The last time I checked, I thought doing that sort of thing was what Christians were supposed to do.  Dr. Iorg, as a Christian leader, have you sacrificed a career, significant money, friends, family, your safety, or your dreams—to be a voice for those who felt they had none?  I’m not asking if you have ever protested—you note that you have.  I’m asking if you have made the same sacrifices Mr. Kaepernick has, because of those protests.

If you haven’t, then maybe you should think twice about throwing shade his way.  Because guess what man: He’s doing your job.

I have a Patreon Page—please consider supporting my writing.

"I also think you could make a good case for each economic approach, but that ..."

Who’s Afraid of Socialism?
"Attention older people! If you like your Social Security and Medicare then you might be ..."

Who’s Afraid of Socialism?
"Few Americans know how to use the word Socialism correctly. The term (as described by ..."

Who’s Afraid of Socialism?
"I don't think socialism is any better or worse than capitalism. Socialism can only work ..."

Who’s Afraid of Socialism?

Browse Our Archives

Follow Us!


TRENDING AT PATHEOS Progressive Christian
What Are Your Thoughts?leave a comment
  • Phil Ledgerwood

    The story of the young man Iorg refers to as a counter-example is a tragedy. It’s no wonder Iorg writes that his community struggled to “make sense of his death.” He didn’t die protecting America; he died in the Iraq invasion. It’s horrible. I hope that young man’s bravery protected some of the soldiers who were in that firefight with him, but as to why any of them were in harm’s way in the first place, that’s a reason to protest.

  • Marianne Miller

    I agree completely. It’s so crazy out of control over Colin K. Seriously after what the public and NFL did to him, we will all be silenced. I think NOT!!! It’s wrong to crucify him. He had rights like all Americans are supposed to have. Social media is out of control. People don’t even mean what they say, they don’t even know what they say. People make quick calls with not near enough time to think it out on social media. The news catches up with our over the top of your head ideas and capitalizes for high ratings, further using Colin K. Within a day or two a person is on the chopping block. Thank God Trump knew to bury Colin or his followers would have Crucified him. Thank God NFL knew to crucify Colin or their followers would have crucified them. Now they are all happy, thinking they have their own set of rules and rights. Hopefully Nike and a few other brave companies will come to his rescue. Many of us realize, if you agree with the piranhas it’s only a matter of time before you may lose your balance and oops it’s game over for you too. I don’t get it at all, this viral apocalypse turning Americans against one another. Social media fans can’t wait to find something to stand up and fight for. I’m guilty, we are all guilty. I seriously don’t think we have a control switch as a species, especially when it comes to social media. It’s just twisted human outrage, just aimless, wayward entertainment. Hey we ruin his or her life, so be it. It’s all good! Sounds like a bunch of bullies to me. Pecking order, Hierarchical Human disorder disease gone mad. Just getting on my last nerve. He knelt for those who he felt can’t speak. He made a point and a few were brave enough to agreed, let it be. Get over it and go on to consume your next victim. Done!!!! Where is God in this picture?????Is he flying in the flag, gazing over those that died for us, feeling the sorry of those who feel persecuted or is he agreeing with Colin. None!!!! He is in none of this at all. He is so far above this ridiculous human attempt to decide who is right or wrong. He doesn’t care. He just wants to get on down here and save us all from each other. But he’s not ready just yet. We need to suffer one another just a little longer until we all agree on one little thing and that is when we all agree we just can’t run this World, Country, State, city, neighborhood, family and our social media without him. We are so disgustingly weak of nature and mind. True we really don’t want to give it up. We want to prove we got this but we don’t. I’m ready for BOTS to take over, at least they have no emotional control issues, more brains, and they never stop learning and working. Their job is superior to make it better and that’s what they do. We on the other hand, we can’t win for losing. A robot would fix this simple little hiccup. But us, oh it’s an Academy Award winner. Gonna be great, he’ll make millions again despite us.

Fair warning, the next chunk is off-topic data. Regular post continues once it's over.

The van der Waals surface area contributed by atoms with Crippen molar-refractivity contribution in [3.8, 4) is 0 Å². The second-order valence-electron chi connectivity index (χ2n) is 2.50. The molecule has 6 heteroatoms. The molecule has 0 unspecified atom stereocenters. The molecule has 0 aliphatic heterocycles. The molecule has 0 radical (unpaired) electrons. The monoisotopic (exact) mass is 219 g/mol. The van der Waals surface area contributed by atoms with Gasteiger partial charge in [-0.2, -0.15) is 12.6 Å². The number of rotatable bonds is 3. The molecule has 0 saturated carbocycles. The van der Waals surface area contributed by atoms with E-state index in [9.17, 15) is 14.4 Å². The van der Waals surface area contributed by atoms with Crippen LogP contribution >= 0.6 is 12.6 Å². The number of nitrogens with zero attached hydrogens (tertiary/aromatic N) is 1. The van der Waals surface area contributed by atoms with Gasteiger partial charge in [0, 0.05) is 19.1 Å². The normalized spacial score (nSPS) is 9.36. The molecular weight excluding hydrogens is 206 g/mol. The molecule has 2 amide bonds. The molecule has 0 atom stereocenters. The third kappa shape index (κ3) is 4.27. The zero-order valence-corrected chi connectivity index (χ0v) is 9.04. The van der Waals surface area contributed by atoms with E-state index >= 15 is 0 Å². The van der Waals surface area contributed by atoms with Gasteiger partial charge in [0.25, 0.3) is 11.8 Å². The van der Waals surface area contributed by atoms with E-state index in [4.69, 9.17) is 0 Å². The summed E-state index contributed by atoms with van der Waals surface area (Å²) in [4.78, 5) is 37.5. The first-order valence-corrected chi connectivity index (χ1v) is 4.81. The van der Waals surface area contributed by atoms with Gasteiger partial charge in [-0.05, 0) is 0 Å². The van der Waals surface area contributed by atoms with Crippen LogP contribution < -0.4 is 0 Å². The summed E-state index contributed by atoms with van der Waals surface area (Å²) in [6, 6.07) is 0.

• Robert Limb

    Well said.

  • Excellent article! Good for Nike.

  • The Mouse Avenger

    Pardon me, but I have to disagree with your assessment of the Iraq War, I’m afraid. 🙁